February 24, 2015

Obama vetoes #KeystoneXL bill — what's next?

President Obama's veto of the KeystoneXL bill from Congress isn't surprising. And on narrow grounds, of Congress trying to dictate foreign policy, it's the right move. That's doubly true with Speaker of the House John Boehner's invitation to Israeli Prime Minister Bibi Netanyahu to address Congress coming at about the same time the Keystone bill passed.

But, barring a more in-depth veto statement, it's possibly not the best big-picture move.

I suggested a couple of weeks ago that Obama should make such a statement, pledging to pass a similar bill if it were tied to a carbon tariff and carbon tax.

Today's announcement story explains why:
Last year, an 11-volume environmental impact review by the State Department concluded that oil extracted from the Canadian oil sands produced about 17 percent more carbon pollution than conventionally extracted oil.
There's the justification for a carbon tariff, which would require a domestic carbon tax.

The AP notes that Obama's veto was without fanfare. Well, per my angle, it should have had some fanfare indeed.

That said, as I also noted in that previous blog post, the State Department has said that Alberta tar sands oil will be sold — and delivered — somewhere, somehow, with or without the current pipeline. Work is underway to build an all-Canada pipeline to Quebec; work is struggling to send another pipeline west to British Columbia. And tar sands oil is already coming into the U.S. by rail, claims of some environmentalists to the contrary notwithstanding, as well as by more circuitous pipeline routes.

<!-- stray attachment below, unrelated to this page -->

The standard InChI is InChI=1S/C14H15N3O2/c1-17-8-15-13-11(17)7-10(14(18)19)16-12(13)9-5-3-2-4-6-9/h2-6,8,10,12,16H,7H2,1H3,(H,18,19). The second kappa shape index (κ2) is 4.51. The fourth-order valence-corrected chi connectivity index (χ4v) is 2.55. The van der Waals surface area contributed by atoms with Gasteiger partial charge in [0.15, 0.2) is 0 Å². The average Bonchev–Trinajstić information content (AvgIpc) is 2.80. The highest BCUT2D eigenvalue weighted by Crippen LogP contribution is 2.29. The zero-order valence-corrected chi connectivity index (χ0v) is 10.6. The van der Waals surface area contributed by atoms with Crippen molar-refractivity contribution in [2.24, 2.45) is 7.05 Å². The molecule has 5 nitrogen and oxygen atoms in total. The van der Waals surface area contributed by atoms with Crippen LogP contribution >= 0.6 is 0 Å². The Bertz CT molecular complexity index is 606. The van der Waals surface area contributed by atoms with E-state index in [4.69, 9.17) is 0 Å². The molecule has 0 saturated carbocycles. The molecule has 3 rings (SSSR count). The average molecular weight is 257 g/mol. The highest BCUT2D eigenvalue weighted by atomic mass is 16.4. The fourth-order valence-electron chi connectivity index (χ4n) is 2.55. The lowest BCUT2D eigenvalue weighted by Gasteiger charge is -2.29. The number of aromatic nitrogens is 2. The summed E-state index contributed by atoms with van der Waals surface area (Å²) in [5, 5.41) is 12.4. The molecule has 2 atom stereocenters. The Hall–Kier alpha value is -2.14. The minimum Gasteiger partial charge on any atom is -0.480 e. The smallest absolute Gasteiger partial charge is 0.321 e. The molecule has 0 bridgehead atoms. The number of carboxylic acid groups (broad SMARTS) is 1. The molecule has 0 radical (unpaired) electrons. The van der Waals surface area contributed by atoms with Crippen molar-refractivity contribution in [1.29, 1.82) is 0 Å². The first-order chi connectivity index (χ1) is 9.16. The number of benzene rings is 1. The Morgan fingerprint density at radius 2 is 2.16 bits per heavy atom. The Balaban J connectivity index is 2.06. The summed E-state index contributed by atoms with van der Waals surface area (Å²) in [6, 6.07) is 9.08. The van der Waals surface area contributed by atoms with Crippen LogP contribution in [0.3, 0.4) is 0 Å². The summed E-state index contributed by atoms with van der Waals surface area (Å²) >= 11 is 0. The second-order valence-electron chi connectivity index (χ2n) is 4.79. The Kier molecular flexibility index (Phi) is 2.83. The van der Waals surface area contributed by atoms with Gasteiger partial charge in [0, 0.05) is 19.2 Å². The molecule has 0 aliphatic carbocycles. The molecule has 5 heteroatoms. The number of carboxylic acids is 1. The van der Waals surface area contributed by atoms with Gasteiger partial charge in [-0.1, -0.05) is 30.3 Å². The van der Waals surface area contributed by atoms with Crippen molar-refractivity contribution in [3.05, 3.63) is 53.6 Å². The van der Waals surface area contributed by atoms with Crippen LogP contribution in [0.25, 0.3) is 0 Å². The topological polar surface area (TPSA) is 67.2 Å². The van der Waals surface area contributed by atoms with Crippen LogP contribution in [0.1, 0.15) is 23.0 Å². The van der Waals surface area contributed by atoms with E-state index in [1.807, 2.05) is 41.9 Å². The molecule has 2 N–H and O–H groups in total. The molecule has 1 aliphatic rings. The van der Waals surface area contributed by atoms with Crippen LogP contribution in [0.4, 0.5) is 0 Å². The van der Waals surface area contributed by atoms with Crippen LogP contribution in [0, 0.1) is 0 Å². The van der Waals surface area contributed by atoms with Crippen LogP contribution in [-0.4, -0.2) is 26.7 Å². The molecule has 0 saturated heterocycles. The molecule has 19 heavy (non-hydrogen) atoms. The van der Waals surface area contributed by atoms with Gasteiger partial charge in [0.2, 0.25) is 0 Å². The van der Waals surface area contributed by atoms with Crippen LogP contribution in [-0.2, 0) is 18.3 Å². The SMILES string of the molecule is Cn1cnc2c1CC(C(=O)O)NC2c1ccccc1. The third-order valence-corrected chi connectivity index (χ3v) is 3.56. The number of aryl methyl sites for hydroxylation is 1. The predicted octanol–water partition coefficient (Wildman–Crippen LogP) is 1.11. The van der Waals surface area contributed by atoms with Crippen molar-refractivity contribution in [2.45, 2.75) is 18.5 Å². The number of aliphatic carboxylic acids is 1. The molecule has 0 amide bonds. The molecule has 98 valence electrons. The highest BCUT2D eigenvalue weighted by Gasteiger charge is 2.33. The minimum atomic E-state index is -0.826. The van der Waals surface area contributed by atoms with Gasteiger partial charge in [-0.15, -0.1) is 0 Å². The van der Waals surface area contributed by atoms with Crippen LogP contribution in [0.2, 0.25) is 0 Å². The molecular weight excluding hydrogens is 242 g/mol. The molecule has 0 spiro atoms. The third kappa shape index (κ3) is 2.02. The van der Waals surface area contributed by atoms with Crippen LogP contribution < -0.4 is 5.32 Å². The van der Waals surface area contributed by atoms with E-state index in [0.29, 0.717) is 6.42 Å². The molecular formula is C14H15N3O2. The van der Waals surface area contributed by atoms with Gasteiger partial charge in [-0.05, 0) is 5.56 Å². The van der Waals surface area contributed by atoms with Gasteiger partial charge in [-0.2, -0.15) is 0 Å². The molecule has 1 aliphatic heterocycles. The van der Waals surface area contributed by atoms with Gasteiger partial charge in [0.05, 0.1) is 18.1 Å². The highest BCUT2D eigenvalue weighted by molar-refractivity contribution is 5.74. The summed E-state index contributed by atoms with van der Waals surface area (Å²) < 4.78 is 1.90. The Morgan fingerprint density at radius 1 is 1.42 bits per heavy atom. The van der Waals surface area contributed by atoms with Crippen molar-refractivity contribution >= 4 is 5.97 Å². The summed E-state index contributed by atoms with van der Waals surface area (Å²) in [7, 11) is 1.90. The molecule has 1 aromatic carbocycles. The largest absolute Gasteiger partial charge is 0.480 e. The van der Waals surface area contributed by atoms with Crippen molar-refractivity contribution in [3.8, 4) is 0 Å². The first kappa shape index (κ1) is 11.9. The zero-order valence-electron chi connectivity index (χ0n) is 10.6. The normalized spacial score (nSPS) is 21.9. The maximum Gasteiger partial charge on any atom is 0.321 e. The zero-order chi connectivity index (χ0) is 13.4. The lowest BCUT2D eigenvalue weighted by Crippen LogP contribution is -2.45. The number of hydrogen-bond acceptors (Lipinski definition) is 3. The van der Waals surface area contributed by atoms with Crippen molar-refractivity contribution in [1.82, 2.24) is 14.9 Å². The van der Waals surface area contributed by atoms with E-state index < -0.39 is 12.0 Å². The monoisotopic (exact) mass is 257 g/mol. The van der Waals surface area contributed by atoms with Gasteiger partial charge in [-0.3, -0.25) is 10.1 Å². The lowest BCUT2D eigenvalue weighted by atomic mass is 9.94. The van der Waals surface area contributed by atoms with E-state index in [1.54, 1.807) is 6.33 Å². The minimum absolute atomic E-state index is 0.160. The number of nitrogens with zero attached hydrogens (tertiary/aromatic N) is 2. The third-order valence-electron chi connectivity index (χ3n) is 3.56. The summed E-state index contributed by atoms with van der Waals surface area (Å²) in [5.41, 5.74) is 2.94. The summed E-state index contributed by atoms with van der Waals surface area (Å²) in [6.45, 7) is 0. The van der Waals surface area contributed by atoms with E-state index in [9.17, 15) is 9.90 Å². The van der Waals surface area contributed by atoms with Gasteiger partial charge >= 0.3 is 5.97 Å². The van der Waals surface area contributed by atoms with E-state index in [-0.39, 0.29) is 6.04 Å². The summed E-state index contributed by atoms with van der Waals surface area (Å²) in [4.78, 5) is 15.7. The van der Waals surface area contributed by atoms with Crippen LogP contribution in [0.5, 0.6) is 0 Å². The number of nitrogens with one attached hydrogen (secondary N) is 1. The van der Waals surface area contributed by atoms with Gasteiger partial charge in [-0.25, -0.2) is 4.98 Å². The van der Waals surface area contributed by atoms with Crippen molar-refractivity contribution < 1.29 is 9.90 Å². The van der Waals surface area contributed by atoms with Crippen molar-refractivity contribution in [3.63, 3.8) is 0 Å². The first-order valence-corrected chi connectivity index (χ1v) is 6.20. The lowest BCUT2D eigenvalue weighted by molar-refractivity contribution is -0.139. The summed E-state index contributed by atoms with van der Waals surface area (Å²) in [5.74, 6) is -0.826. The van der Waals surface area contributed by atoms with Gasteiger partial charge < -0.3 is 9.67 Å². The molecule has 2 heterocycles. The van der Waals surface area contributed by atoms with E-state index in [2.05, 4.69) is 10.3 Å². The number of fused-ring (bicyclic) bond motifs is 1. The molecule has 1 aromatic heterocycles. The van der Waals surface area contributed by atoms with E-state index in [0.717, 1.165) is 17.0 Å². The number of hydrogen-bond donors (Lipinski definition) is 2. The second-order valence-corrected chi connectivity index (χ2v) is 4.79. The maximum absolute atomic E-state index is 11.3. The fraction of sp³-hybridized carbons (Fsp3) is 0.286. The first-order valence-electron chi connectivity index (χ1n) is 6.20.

Beyond that, environmentalists with brains know not to pin too much hope on Obama.

His "all of the above" hydrocarbons strategy has bent, folded, spindled and mutilated the Endangered Species Act, as with the dunes sagebrush lizard.

And, at the same time his administration expanded protection in the Arctic National Wildlife Refuge, it announced plenty of drilling leases in the Arctic Ocean, as Greenpeace notes.

And, note the "no fanfare" in the AP story link.

In other words, President Obama can often be an "on the one hand" environmentalist.

And, as I noted in my link from my previous blog post, he's also not a "big picture" president. Of course, that's neoliberal incrementalism in general.

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